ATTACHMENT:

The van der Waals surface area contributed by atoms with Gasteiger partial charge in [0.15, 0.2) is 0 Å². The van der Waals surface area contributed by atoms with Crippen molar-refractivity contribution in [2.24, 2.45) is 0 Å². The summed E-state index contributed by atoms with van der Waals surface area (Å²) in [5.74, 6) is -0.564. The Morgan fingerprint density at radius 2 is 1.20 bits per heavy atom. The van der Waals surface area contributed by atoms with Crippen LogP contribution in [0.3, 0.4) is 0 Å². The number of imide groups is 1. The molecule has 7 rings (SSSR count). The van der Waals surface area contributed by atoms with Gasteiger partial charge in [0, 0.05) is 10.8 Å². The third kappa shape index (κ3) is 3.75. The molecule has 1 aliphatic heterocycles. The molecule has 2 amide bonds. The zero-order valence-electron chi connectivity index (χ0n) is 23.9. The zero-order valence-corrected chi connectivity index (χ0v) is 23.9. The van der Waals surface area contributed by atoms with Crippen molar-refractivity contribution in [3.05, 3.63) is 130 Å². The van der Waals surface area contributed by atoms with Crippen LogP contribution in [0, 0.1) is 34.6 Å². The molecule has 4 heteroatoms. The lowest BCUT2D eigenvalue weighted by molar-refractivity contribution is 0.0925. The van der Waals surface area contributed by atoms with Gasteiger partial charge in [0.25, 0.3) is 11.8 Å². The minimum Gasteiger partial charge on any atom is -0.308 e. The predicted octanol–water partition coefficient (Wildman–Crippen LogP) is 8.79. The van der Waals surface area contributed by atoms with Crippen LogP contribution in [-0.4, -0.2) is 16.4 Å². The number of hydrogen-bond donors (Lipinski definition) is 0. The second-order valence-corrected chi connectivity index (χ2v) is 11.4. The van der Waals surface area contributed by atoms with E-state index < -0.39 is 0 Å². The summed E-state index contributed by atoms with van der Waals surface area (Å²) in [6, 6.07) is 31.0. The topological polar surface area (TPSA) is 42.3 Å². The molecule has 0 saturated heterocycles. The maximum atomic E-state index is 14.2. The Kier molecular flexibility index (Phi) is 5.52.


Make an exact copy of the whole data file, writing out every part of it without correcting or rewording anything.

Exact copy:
The van der Waals surface area contributed by atoms with Gasteiger partial charge in [0.15, 0.2) is 0 Å². The van der Waals surface area contributed by atoms with Crippen molar-refractivity contribution in [2.24, 2.45) is 0 Å². The summed E-state index contributed by atoms with van der Waals surface area (Å²) in [5.74, 6) is -0.564. The Morgan fingerprint density at radius 2 is 1.20 bits per heavy atom. The van der Waals surface area contributed by atoms with Crippen LogP contribution in [0.3, 0.4) is 0 Å². The number of imide groups is 1. The molecule has 7 rings (SSSR count). The van der Waals surface area contributed by atoms with Gasteiger partial charge in [0, 0.05) is 10.8 Å². The third kappa shape index (κ3) is 3.75. The molecule has 1 aliphatic heterocycles. The molecule has 2 amide bonds. The zero-order valence-electron chi connectivity index (χ0n) is 23.9. The zero-order valence-corrected chi connectivity index (χ0v) is 23.9. The van der Waals surface area contributed by atoms with Crippen molar-refractivity contribution in [3.05, 3.63) is 130 Å². The van der Waals surface area contributed by atoms with Crippen LogP contribution in [0, 0.1) is 34.6 Å². The molecule has 4 heteroatoms. The lowest BCUT2D eigenvalue weighted by molar-refractivity contribution is 0.0925. The van der Waals surface area contributed by atoms with Gasteiger partial charge in [0.25, 0.3) is 11.8 Å². The minimum Gasteiger partial charge on any atom is -0.308 e. The predicted octanol–water partition coefficient (Wildman–Crippen LogP) is 8.79. The van der Waals surface area contributed by atoms with Crippen LogP contribution in [-0.4, -0.2) is 16.4 Å². The number of hydrogen-bond donors (Lipinski definition) is 0. The second-order valence-corrected chi connectivity index (χ2v) is 11.4. The van der Waals surface area contributed by atoms with E-state index < -0.39 is 0 Å². The summed E-state index contributed by atoms with van der Waals surface area (Å²) in [6, 6.07) is 31.0. The topological polar surface area (TPSA) is 42.3 Å². The molecule has 0 saturated heterocycles. The maximum atomic E-state index is 14.2. The Kier molecular flexibility index (Phi) is 5.52.